Title: Student Teaching, Development

Date: Spring 2014

During the spring of 2014, I completed my student teaching experience at Stevens Point Area
Senior High School (SPASH) in Stevens Point, Wisconsin. Each of the five high school level
courses that I taught provided a unique experience. Not only did my students learn during the
course of the semester but I developed as a teacher and gained invaluable experience.

My artifacts for my student teaching development experience consist of two versions of a Large
Animals Exam. Each of them is tailored for students of a specific assessment level. Also
included is my student teaching midterm evaluation which summarizes my progress and
development as a teacher.

Wisconsin Teacher Standard Alignment:
This artifact best aligns with Standard Two: Development, of the Wisconsin Teacher Licensure
Standards. Standard Two states that the instructor “understands how children with broad
ranges of ability learn and provides instruction that supports their intellectual, social, and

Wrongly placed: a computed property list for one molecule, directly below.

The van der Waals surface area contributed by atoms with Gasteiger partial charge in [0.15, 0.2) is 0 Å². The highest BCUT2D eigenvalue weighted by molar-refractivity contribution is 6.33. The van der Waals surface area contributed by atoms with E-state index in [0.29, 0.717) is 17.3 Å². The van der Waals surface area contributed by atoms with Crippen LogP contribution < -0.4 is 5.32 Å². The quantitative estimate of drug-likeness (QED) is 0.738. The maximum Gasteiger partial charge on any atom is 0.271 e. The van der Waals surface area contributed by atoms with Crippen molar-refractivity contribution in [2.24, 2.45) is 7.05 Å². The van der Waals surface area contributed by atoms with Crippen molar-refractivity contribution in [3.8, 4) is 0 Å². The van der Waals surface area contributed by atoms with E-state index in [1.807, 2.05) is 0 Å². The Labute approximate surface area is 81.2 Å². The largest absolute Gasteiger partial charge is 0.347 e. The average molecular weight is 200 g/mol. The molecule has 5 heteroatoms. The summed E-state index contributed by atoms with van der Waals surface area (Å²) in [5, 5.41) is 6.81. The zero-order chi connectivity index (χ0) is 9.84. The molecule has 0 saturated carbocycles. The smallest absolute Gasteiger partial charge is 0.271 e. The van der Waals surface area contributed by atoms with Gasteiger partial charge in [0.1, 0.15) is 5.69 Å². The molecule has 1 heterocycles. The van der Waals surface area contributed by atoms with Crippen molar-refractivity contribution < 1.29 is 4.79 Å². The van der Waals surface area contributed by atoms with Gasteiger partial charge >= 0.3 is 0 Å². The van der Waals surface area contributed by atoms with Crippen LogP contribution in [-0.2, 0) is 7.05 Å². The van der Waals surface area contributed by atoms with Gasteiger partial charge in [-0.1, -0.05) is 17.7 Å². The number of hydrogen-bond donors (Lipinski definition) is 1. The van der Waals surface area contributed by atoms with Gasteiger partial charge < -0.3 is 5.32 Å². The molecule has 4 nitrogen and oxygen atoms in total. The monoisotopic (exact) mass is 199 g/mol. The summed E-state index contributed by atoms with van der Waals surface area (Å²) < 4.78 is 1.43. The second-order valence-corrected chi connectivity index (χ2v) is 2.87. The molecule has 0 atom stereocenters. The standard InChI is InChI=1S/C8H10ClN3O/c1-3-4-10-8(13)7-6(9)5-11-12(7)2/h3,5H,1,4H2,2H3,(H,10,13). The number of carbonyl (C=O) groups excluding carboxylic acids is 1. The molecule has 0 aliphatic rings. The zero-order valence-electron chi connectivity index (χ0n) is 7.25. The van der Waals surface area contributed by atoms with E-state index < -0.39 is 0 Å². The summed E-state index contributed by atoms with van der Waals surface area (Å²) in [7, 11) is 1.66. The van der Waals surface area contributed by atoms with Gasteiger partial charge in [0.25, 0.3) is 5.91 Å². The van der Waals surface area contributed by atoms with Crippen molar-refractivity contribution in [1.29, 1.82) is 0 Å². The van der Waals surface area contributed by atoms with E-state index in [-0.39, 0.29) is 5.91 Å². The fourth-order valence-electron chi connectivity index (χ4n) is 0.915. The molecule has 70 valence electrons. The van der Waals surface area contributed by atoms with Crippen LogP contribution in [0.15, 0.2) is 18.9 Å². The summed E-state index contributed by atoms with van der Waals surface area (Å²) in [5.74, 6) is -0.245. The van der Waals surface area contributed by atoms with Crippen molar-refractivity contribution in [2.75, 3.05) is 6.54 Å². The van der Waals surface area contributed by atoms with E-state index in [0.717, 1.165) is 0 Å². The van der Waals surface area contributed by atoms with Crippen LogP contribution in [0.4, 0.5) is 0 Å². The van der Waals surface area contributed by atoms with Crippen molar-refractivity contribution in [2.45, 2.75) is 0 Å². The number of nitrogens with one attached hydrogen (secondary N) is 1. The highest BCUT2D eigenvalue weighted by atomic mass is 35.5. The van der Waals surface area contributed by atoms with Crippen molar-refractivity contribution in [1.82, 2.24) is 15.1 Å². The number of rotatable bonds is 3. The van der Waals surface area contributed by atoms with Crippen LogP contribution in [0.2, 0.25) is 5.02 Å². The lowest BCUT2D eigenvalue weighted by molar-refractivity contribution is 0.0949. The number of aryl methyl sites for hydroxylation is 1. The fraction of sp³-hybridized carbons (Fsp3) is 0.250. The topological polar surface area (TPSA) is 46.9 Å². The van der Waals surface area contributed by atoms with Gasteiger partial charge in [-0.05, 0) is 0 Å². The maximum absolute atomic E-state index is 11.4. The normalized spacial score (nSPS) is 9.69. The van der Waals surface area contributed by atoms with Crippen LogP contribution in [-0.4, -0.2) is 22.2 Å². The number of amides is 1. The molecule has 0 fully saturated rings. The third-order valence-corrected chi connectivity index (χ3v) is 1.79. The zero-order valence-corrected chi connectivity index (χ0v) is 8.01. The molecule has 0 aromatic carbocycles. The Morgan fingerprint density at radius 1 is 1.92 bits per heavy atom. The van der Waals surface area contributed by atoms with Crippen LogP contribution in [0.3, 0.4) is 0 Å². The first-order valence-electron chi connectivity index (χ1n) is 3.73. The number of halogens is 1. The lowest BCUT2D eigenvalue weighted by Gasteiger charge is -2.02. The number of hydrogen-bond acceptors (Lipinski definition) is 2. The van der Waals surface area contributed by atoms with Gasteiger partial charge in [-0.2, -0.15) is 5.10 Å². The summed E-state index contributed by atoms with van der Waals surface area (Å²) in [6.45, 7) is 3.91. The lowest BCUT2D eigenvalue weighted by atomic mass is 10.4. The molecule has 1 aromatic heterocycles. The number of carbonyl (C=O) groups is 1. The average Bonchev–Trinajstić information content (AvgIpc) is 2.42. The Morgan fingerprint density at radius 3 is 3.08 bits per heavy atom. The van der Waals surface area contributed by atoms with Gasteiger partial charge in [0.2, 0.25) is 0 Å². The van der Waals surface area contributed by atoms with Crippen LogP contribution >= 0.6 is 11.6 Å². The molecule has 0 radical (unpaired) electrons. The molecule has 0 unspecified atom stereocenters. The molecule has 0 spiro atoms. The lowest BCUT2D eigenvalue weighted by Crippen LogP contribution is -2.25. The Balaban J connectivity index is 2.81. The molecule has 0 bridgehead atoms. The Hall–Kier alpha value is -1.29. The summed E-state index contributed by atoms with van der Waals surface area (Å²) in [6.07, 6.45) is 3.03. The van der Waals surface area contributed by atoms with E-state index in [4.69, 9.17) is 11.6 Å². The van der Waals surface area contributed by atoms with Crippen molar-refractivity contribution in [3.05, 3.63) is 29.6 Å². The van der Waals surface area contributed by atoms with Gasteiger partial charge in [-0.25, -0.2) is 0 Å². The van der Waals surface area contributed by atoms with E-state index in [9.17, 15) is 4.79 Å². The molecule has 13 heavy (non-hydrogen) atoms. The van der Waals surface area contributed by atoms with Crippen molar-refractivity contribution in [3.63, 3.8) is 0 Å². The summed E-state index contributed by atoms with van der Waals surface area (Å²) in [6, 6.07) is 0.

personal development.”

My student teaching experience at Stevens Point Area Senior High School best aligns with
Standard Two of the Wisconsin Teacher Standards because as a student teacher, I transitioned
in from being a college student to a teacher. I was able to experience how children with broad
ranges of ability learn. For example, in my Large Animals course I had students with special
needs, as well as individuals whom which were 4.0 students. Providing instruction that was
supporting the intellectual, social, and personal development of each student in this situation
can be extremely challenging. However, after a few weeks into the semester I was able to
better understand the needs of my students because I became familiar with their unique
characteristics. At that point, I was able to gauge each student’s needs. With that being said, I
made alternative exams for those with special needs, and assigned more challenging tasks to
those advanced students.

Another relevant example in which I witnessed and gained further understanding of how
children grow was my experience student teaching a computer graphics course. The instruction
I developed focused on the basics of using the Adobe Photo Shop software package. Based on